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To use nonmandrel bending successfully, machine function and rigidity must be considered. The most widely used form of machine is the CNC rotary draw bender, although nonmandrel tooling will also perform satisfactorily on a press bender.
As a minimum requirement, the bending machined should have a traveling pressure die. A more desirable feature would be a machine-controlled pressure die assist that works in conjunction with a machine-controlled tube boost. The boost can be through the carriage itself or a separate unit.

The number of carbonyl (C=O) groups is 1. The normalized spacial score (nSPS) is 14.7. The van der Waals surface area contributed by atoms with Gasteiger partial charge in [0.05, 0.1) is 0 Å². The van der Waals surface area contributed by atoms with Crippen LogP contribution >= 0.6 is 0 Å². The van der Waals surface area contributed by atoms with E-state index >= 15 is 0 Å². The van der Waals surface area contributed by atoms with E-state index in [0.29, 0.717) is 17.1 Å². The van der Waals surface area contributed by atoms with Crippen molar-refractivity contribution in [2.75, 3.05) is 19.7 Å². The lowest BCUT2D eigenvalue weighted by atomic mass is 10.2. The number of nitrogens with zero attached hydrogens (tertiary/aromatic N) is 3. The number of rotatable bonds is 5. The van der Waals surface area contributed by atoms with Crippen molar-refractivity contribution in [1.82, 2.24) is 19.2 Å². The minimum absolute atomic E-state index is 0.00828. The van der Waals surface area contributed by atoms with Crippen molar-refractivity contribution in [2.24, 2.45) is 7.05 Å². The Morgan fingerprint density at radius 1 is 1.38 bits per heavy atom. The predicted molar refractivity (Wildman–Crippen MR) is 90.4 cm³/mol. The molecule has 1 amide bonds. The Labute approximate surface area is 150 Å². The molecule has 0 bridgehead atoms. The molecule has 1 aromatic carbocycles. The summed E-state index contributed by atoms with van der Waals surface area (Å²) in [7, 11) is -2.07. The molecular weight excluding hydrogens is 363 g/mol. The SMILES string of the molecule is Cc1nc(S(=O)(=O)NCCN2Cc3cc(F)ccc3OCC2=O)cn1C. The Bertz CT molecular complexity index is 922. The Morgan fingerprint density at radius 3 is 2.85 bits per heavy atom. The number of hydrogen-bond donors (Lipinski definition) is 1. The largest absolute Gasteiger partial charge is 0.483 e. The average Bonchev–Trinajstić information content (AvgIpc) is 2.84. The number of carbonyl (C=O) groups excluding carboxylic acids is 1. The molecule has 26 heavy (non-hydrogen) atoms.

The timing and control of the boost and the powered pressure die necessitates that they be programmed from a single control.
Power and rigidity are also machine requirements for nonmandrel bending. Usually , machine capacity is rated by a material designation along with a maximum outside diameter (OD) and wall thickness. In some instances, machine capacity may even be listed as a section-modulas capacity. In general terms, capacity can be thought of as the ability to pull a bend.
While bending with a shaped tube groove will fall into the same basic limits, the power and rigidity needed to resize and reshape the tube during bending affect the situation.
This is because the machine's pressure die bolster must have the power to close the pressure die with the bend die. The pressure die bolster must also have the rigidity to maintain cavity control throughout the bend.